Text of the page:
Goshen College faculty trained to deliver presentation on climate change and faith
GOSHEN, Ind. – Bob Yoder, Goshen College campus pastor, and Paul Steury, education coordinator at Merry Lea Environmental Learning Center of Goshen College, were among the first group personally trained by Nobel Laureate Al Gore to spread the message about the challenges of and solutions to the climate crisis in the faith community.Yoder and Steury participated in The Climate Project (TCP) training program, and they are available to deliver an educational slideshow on climate change based on technical training to become effective presenters of a version of Gore’s slideshow, which was the basis of his best-selling book and the Academy Award-winning documentary film An Inconvenient Truth. Yoder and Steury are making presentations mainly in Michiana, discussing how churches, individuals and communities can reduce their environmental impact and urge others to action.
“People of faith are vital to the effort to combat the climate crisis and represent all walks of life,” said Gore. “I am certain that they will have a tremendous impact as they return home to their congregations and communities all across the United States.”
Yoder is an ordained pastor and currently serves as Goshen College campus pastor and assistant professor of youth ministry. He received a bachelor’s degree in biology from Eastern Mennonite University in Harrisonburg, Va., a master of divinity degree from Associated Mennonite Biblical Seminary in Elkhart, Ind., and a doctor of ministry degree from Western Theological Seminary in Holland, Mich.
“I am a relative newcomer to the issue of global warming and the changing climate realities of our time. I had been aware of this matter for quite a number of years, but it simply was not part of the ‘burning issues’ that were high on my own priority list of passions,” said Yoder. “However, matters of faith and peace and shalom justice have been a central part to my faith understanding for many years, and this ultimately is why now I am more convinced that this issue is of pressing importance, particularly for communities of faith.”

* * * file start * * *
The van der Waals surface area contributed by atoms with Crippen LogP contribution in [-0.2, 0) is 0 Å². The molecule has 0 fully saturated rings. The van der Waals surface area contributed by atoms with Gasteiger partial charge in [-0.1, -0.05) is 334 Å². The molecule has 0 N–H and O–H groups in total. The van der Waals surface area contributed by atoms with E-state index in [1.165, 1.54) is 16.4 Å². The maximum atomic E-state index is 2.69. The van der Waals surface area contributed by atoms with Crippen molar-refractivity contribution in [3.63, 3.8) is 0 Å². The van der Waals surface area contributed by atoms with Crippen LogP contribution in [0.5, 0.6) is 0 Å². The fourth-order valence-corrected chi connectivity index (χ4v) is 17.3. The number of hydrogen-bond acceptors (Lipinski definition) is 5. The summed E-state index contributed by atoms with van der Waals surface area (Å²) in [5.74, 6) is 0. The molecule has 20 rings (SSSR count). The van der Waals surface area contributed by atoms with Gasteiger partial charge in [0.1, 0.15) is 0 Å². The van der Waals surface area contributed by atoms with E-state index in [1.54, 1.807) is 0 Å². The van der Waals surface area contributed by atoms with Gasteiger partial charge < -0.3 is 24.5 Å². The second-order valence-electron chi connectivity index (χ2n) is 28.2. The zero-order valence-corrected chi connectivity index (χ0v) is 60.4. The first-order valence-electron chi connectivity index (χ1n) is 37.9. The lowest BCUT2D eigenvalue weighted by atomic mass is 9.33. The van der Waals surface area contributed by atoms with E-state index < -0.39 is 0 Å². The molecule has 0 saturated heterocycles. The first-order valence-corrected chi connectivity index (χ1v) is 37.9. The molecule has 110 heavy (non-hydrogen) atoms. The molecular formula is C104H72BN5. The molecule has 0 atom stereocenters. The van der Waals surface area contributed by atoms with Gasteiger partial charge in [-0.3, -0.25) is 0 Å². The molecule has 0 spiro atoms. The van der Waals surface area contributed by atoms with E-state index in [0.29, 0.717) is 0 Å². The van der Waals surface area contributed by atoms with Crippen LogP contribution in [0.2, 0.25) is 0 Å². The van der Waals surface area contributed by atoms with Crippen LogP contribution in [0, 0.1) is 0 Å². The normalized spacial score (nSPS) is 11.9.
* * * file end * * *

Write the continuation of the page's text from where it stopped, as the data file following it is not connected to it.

Steury is the education coordinator at Merry Lea Environmental Learning Center of Goshen College. He received a bachelor’s degree from Goshen College and a master of science degree in outdoor resources management from Indiana University.
“We are encouraging the church to think about stewardship and limiting their carbon footprint,” Steury said.
The two Goshen College faculty members are available to present separately. Their presentations are between 45 and 90 minutes in length, though they can accommodate varying contexts. To invite Yoder to speak to your group, contact him at (574) 535-7542 or email@example.com. To invite Steury to speak to your group, contact him at (260) 799-5869 or firstname.lastname@example.org.
The college also has a wider commitment to addressing climate change. In the spring of 2007, Goshen College President James E. Brenneman made a pledge on behalf of Goshen College by becoming a charter signatory to the American College & University Presidents Climate Commitment. In doing so, Brenneman joined with leaders of 175 other higher education institutions that also had agreed at that time to neutralize greenhouse gas emissions — the point at which carbon-dioxide emissions are offset by the use of renewable sources of energy and the carbon dioxide that is absorbed and stored as carbon in trees and other plants on campus.
Another significant commitment the college made was the construction of Rieth Village, an ecological field station for undergraduate programs, at Merry Lea Environmental Learning Center. Earlier this year, it was the first building in Indiana to receive a LEED Platinum Award, the highest standards of the U.S. Green Building Council.
Editors: For more information about this release, to arrange an interview or request a photo, contact Goshen College News Bureau Director Jodi H. Beyeler at (574) 535-7572 or email@example.com.
Goshen College, established in 1894, is a residential Christian liberal arts college rooted in the Anabaptist-Mennonite tradition. The college’s Christ-centered core values – passionate learning, global citizenship, compassionate peacemaking and servant-leadership – prepare students as leaders for the church and world. Recognized for its unique Study-Service Term program, Goshen has earned citations of excellence in Barron’s Best Buys in Education, “Colleges of Distinction,” “Making a Difference College Guide” and U.S. News & World Report’s “America’s Best Colleges” edition, which named Goshen a “least debt college.” Visit www.goshen.edu.